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Also on the Post front page is an analysis of Bush's recent press conference (the one Slate's Fred Kaplan called "moronic") that parses the increasingly pessimistic rhetoric on Iraq coming from the White House. The new message: It could be worse. One scholar calls the rhetorical shift "last-ditch."

The NYT fronts, and the other papers stuff, the video of two Fox News journalists who were kidnapped in Gaza. Along with the video, the kidnappers issued a statement calling for the release of all Muslim prisoners in the U.S. Both the Times and the Post note that this suggests a disturbing shift: While kidnappings are not unheard of in Palestinian territories, they are generally resolved quickly and involve local, moderate demands. "They may be emulating the groups in Iraq. We are worried this is a global trend," Reporters Without Borders told the Post.

The Post goes inside with an investigation into one of the "least understood and most tragic" episodes of the Lebanon war, an Israeli attack on a convoy of Lebanese soldiers and civilians that killed seven and wounded 36. U.N. monitors said they got permission from the Israeli military to escort the 1,300-vehicle convoy; Israel said it told the U.N. not to let the convoy go and attacked because it thought the vehicles were Hezbollah.

Illegal crossings of the Mexican border are down 25 percent from last year, the LAT reports on the front page. All the other papers stuff the story. Homeland Security Secretary Michael Chertoff and some Mexican officials say the drop is because of increased enforcement efforts; skeptics say the three-month period the government is touting is too short to make any sweeping conclusions.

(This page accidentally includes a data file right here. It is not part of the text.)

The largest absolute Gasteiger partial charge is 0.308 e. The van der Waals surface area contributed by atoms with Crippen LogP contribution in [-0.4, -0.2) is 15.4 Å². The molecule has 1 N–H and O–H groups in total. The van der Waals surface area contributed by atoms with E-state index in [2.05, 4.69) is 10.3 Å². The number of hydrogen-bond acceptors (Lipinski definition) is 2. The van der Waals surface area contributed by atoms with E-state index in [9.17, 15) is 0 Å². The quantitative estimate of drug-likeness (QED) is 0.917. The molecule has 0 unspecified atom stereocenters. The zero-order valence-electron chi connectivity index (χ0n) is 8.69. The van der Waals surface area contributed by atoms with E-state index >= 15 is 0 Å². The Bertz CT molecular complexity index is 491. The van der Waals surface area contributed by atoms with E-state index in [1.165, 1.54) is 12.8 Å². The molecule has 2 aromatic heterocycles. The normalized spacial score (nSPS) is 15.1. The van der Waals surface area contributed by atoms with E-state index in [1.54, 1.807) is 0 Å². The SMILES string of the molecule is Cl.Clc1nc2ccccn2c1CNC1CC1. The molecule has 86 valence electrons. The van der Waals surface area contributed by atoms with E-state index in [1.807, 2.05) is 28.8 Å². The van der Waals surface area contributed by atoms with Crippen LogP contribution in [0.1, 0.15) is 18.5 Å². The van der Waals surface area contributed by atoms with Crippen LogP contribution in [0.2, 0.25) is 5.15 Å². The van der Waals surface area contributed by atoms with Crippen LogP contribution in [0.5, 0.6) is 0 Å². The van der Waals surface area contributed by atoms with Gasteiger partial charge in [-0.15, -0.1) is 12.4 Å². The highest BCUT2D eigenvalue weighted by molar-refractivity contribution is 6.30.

Also in the papers … Lawyers for Saddam Hussein argue that using chemical weapons on Kurdish villages was a legitimate military tactic. Dutch police detained 12 men who were acting strangely on an Amsterdam-Mumbai flight. China's desire to develop Tibet industrially is running up against local resistance in an economic conflict that parallels the cultural one Tibet is famous for, the Journal says on its front page. The Post fronts news that Virginia Sen. George Allen called a rival campaign worker to apologize for calling the young man "macaca" last week. States are beginning to adopt laws protecting pets from domestic violence, USA Today reports. Money is now more important than celebrity in Hollywood, the LAT reports on the front page.

Amazing is one word for it: The Post offers a dispatch from one of the White House's lamer photo ops. President Bush had coffee with Katrina survivor Rockey Vaccarella, who then gushed to the waiting cameras, "You know, it's really amazing when a small man like me from St. Bernard Parish can meet the President of the United States." Of course, it's somewhat less amazing when you consider that Vaccarella is a Republican activist in Louisiana, who repeated several times during his few moments in the spotlight that America needed a third Bush term. "You know, I wish you had another four years, man," Vaccarella said. "If we had this president for another four years, I think we'd be great."